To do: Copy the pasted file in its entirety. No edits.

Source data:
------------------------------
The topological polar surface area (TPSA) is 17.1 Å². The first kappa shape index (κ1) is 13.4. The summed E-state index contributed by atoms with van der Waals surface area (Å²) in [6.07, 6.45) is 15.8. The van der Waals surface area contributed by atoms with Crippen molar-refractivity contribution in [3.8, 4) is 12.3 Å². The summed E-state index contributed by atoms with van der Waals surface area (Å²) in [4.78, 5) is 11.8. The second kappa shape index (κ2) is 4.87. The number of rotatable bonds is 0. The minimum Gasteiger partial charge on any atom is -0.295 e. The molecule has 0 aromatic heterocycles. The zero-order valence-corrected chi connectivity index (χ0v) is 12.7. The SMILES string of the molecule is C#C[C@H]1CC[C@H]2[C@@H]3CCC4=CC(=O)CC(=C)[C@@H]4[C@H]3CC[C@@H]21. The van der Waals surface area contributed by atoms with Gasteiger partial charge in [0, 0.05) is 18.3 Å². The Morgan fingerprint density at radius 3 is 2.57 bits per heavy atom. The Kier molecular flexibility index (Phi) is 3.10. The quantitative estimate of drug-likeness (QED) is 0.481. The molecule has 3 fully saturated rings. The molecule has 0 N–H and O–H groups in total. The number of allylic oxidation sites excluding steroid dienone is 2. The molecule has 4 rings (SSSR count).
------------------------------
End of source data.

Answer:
The topological polar surface area (TPSA) is 17.1 Å². The first kappa shape index (κ1) is 13.4. The summed E-state index contributed by atoms with van der Waals surface area (Å²) in [6.07, 6.45) is 15.8. The van der Waals surface area contributed by atoms with Crippen molar-refractivity contribution in [3.8, 4) is 12.3 Å². The summed E-state index contributed by atoms with van der Waals surface area (Å²) in [4.78, 5) is 11.8. The second kappa shape index (κ2) is 4.87. The number of rotatable bonds is 0. The minimum Gasteiger partial charge on any atom is -0.295 e. The molecule has 0 aromatic heterocycles. The zero-order valence-corrected chi connectivity index (χ0v) is 12.7. The SMILES string of the molecule is C#C[C@H]1CC[C@H]2[C@@H]3CCC4=CC(=O)CC(=C)[C@@H]4[C@H]3CC[C@@H]21. The van der Waals surface area contributed by atoms with Gasteiger partial charge in [0, 0.05) is 18.3 Å². The Morgan fingerprint density at radius 3 is 2.57 bits per heavy atom. The Kier molecular flexibility index (Phi) is 3.10. The quantitative estimate of drug-likeness (QED) is 0.481. The molecule has 3 fully saturated rings. The molecule has 0 N–H and O–H groups in total. The number of allylic oxidation sites excluding steroid dienone is 2. The molecule has 4 rings (SSSR count).